No, it’s not Reading, wRiting, and aRithmetic… in my case, it is Reading, Research, and Recovery. I am still recovering from my surgery and in my boredom (there is really only so much daytime television a sane person can watch without losing their mind) I finally decided to purchase and read some of the most recommended books on CI skills, strategies, and tools.
I purchased A Natural Approach to the Year (ANATTY to those in the know) by Tina Hargaden and Ben Slavic and The Big CI Book by Ben Slavic through Ben Slavic’s website. I was pleasantly surprised when I received an email from Ben Slavic after my purchase with even more suggestions on what to read and in what order to read them and the why and how to use of each book I purchased. If that isn’t great customer service, I don’t know what is. I’m already interested in CI, which is why I tracked down these books, but even if I wasn’t, just knowing that folks care this much about helping new-comers get the most from their research and knowledge means everything.
I am just beginning to pick through the books I purchased, but already, I’ve gleaned a few gems that have me rethinking how to start the next school year with more CI and set the tone for my classes in the first week.
Here’s my takeaway and how I intend to use these to start the year off on the right foot.
Calendar Talk – sometimes called Small Talk, an introduction to the “goal” of class and an easy, predictable way to begin class in the target language
Here’s where I’m thinking of starting the year:
Teacher: Hodie est dies Lunae. (I write “dies Lunae” out on a blank calendar-like grid as I repeat the sentence slowly.)
Discipuli: Wow! (conditioning response from the class to a statement)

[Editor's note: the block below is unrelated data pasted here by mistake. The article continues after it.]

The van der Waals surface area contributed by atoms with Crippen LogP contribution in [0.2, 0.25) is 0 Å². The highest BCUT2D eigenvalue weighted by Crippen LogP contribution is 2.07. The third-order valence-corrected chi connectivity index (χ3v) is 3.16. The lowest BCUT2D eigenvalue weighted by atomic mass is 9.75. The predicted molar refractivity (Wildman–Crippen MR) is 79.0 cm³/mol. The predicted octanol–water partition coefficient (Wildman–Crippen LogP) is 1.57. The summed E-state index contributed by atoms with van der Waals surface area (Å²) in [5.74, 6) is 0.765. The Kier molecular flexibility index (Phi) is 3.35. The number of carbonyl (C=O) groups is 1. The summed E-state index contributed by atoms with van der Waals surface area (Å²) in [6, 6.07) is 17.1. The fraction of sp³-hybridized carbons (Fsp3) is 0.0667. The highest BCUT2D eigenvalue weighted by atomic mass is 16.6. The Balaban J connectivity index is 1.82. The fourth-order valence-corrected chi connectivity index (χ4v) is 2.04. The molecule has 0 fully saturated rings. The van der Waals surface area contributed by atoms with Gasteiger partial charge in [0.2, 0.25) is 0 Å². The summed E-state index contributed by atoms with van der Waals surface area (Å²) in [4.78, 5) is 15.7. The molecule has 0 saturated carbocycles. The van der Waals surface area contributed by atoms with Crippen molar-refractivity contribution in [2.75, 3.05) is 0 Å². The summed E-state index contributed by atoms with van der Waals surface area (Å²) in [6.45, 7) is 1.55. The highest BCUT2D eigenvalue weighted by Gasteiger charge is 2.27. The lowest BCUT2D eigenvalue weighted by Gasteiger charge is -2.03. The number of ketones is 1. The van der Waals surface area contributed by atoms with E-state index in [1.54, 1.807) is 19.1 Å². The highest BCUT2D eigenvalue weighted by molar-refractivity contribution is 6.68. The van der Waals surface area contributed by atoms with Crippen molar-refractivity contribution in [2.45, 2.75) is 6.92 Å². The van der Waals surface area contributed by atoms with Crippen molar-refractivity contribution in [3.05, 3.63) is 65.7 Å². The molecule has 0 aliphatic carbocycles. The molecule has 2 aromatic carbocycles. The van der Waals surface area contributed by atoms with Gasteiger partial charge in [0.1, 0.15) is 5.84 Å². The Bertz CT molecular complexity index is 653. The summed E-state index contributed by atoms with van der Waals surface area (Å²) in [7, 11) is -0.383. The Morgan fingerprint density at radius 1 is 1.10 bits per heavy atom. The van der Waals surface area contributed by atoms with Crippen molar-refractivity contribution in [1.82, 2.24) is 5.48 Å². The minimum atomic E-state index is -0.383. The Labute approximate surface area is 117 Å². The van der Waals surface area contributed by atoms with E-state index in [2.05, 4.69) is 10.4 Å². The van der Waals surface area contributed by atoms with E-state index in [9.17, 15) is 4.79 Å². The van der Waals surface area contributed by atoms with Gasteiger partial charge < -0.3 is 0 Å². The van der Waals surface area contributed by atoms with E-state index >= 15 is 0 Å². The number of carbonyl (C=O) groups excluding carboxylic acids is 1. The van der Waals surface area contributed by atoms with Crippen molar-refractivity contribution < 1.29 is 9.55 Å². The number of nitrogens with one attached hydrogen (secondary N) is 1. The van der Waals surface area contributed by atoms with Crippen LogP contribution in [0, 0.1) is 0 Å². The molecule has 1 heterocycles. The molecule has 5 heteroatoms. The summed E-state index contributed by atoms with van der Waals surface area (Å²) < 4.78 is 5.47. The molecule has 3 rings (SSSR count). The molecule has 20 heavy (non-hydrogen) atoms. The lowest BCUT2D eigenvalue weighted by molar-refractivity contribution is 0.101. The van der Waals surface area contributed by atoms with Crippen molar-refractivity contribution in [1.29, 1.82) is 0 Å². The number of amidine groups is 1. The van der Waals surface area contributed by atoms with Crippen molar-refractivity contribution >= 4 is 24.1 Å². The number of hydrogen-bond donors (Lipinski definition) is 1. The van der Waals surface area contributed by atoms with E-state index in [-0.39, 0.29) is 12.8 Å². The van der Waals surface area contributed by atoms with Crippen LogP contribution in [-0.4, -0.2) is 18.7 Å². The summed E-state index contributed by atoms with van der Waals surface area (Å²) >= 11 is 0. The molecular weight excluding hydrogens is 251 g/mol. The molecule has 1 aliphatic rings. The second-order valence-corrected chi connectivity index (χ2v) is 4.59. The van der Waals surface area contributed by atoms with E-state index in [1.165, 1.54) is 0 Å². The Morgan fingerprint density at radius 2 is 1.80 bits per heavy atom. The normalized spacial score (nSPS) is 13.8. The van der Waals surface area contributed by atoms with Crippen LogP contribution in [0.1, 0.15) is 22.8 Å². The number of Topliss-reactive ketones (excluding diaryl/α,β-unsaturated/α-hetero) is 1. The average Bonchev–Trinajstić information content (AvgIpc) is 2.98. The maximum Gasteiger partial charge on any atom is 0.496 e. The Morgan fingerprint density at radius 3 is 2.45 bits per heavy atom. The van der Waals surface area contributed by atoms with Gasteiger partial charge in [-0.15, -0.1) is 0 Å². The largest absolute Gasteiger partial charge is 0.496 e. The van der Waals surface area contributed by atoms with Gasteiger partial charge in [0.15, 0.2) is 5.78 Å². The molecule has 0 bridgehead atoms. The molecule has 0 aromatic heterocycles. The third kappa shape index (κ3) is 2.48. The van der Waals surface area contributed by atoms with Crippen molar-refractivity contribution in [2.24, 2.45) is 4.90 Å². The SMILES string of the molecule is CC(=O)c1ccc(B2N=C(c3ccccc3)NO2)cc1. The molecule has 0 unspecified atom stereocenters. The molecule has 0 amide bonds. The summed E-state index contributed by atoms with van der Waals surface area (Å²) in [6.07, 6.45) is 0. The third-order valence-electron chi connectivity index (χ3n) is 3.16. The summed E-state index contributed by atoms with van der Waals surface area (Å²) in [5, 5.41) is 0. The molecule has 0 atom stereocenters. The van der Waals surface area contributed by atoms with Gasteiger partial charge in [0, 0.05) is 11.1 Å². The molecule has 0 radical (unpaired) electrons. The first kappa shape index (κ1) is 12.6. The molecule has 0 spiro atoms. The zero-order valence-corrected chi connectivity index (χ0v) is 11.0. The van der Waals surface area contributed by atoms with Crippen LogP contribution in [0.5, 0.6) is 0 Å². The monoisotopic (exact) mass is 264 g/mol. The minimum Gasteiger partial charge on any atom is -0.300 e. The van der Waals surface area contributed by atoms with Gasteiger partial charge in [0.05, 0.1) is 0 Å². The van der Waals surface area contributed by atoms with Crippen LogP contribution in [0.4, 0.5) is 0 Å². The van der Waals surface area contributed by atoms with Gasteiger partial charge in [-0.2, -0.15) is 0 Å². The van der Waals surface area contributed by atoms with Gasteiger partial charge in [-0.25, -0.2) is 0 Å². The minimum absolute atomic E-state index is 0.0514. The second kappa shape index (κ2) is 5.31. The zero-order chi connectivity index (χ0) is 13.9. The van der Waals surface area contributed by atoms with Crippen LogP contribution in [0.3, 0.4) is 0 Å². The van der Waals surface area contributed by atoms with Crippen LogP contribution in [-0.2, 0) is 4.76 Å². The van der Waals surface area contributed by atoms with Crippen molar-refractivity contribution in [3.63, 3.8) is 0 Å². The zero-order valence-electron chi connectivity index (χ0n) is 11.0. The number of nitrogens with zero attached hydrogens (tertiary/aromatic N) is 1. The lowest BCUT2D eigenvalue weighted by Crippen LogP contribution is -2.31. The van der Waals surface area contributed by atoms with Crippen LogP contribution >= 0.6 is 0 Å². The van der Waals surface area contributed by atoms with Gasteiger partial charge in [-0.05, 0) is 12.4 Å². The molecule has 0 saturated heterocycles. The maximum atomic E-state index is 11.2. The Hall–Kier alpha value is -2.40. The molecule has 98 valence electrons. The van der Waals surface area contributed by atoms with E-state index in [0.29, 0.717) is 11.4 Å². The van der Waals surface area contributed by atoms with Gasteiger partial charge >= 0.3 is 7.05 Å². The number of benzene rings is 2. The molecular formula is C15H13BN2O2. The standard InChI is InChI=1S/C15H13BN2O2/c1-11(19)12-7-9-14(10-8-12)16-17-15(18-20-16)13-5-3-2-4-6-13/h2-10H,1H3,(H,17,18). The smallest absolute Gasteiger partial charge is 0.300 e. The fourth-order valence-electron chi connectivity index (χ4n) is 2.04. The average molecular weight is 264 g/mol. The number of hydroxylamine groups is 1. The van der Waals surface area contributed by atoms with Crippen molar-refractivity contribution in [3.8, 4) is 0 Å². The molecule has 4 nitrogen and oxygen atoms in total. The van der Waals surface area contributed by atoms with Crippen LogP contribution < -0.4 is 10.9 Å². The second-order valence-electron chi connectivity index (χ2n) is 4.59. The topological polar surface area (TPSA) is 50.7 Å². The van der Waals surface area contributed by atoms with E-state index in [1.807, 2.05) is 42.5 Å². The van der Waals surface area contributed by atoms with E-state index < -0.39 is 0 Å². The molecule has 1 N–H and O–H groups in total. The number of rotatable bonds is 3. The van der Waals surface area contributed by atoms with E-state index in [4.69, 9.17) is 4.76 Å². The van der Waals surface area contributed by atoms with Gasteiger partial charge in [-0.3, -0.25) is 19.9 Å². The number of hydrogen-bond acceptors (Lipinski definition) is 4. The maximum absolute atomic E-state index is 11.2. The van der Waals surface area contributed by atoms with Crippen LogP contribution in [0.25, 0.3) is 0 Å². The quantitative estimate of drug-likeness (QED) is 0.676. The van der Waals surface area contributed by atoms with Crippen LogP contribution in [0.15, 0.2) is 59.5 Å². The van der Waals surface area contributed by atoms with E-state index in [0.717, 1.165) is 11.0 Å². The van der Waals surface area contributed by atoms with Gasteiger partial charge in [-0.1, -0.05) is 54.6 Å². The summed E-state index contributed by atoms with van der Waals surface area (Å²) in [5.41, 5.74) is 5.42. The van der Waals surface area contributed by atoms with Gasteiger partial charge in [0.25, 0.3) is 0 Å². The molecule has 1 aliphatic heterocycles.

Teacher: Est mensis Augustus. (wow!) Augustus Sextilis vocabatur. (wow!) (I write “Augustus” and “aka Sextilis” also on the grid.)
Teacher: (I write the numeral for today’s date on the grid.) Qualis numerus diei est?
Discipuli: 12! (Until comfortable with numbers, I fully expect students to answer in English.)
Teacher: Ita vero, discipuli, numerus diei est duodecim. (I write the cardinal number under the numeral on the grid.) XII est duodecim. (wow!) Hodie est dies Lunae et numerus diei est duodecim Augusti. (wow!)
As the year progresses, I hope to introduce both “heri erat” and “cras erit”, ordinals (primus, secundus, tertius, etc.) as well as tie-in the calendar talk to holidays, current events, weather, etc.
Circling – the basic principle of circling is repeating the target vocabulary as many times and in as many contexts as possible, remaining understandable
Here’s an example I plan to start the first day of class with:
Teacher: Salve, mihi nomen est Magistra Berg. (I look at student’s name card on their desk. Writing their name on their card is their first bell-ringer of the year.) Tibi nomen est John. Discipuli, ei nomen est John.
Teacher: Mihi nomen est Magistra Berg. (wow!) Quid tibi nomen est?
Teacher: Ita vero, tibi nomen est John. (wow!) Discipuli, estne ei nomen Joe aut John?
Teacher: Ita vero, ei nomen est John (wow!) Estne ei nomen Mary?
Discipuli: No! (I don’t expect them to know this word in Latin today, although I will have “ita vero = yes” and “minime = no” on the desk cards if they happen to notice those on the first day.)
Teacher: Minime, ei nomen non est Mary. (wow!) Quid tibi nomen est? Tibi nomen est John. (wow!)
Then, I move onto another student and repeat the exchange.
Can you guess at what my target vocabulary (one of the first gems I picked up from both of the books is that in an ideal situation, I would not need to or set target vocabulary, but since I’m still in a system of targeted vocabulary and grammar by year, this is a reality for me) for the first day might be? Hint: Two of them are the two words they’ll see the most often in class (at the top of almost every worksheet/paper I will be giving them: “nomen” and “dies”.
[Side note: I still haven’t decided in what order I want to be doing these two activities on the first day.]
Finally, both of these books mention Rejoinders (the teacher says one part of the phrase and the students speak the other half of the phrase) as a way to get the class transitioned from English instruction to Latin instruction. Luckily, some other enterprising Latin teachers, Lance Piantaggini and Jenn Jarnagin, compiled a list of some cool ones to use…
sum stulta ==> mea culpa
nescio ==> cicero
O tempora! ==> O mores!
Post culinam ==> ad latrinam?
Mica, mica ==> parva stella!
For a complete list, see John Piazza’s page.